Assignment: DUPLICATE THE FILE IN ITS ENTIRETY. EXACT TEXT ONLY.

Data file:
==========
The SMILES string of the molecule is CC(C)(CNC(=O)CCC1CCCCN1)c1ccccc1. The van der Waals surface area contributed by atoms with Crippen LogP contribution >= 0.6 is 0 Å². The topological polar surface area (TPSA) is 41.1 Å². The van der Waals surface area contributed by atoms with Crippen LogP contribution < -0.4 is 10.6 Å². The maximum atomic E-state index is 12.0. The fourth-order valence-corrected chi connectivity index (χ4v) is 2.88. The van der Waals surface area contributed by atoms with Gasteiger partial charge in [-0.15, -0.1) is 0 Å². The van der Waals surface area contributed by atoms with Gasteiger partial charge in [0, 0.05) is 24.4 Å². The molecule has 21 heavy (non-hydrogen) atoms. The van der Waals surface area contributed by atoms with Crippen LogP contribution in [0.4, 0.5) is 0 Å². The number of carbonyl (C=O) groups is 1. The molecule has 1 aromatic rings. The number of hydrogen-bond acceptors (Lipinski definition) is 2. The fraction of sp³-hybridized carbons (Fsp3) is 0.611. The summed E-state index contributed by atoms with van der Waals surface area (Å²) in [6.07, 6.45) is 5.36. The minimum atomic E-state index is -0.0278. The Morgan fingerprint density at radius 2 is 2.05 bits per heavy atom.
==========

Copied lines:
The SMILES string of the molecule is CC(C)(CNC(=O)CCC1CCCCN1)c1ccccc1. The van der Waals surface area contributed by atoms with Crippen LogP contribution >= 0.6 is 0 Å². The topological polar surface area (TPSA) is 41.1 Å². The van der Waals surface area contributed by atoms with Crippen LogP contribution < -0.4 is 10.6 Å². The maximum atomic E-state index is 12.0. The fourth-order valence-corrected chi connectivity index (χ4v) is 2.88. The van der Waals surface area contributed by atoms with Gasteiger partial charge in [-0.15, -0.1) is 0 Å². The van der Waals surface area contributed by atoms with Gasteiger partial charge in [0, 0.05) is 24.4 Å². The molecule has 21 heavy (non-hydrogen) atoms. The van der Waals surface area contributed by atoms with Crippen LogP contribution in [0.4, 0.5) is 0 Å². The number of carbonyl (C=O) groups is 1. The molecule has 1 aromatic rings. The number of hydrogen-bond acceptors (Lipinski definition) is 2. The fraction of sp³-hybridized carbons (Fsp3) is 0.611. The summed E-state index contributed by atoms with van der Waals surface area (Å²) in [6.07, 6.45) is 5.36. The minimum atomic E-state index is -0.0278. The Morgan fingerprint density at radius 2 is 2.05 bits per heavy atom.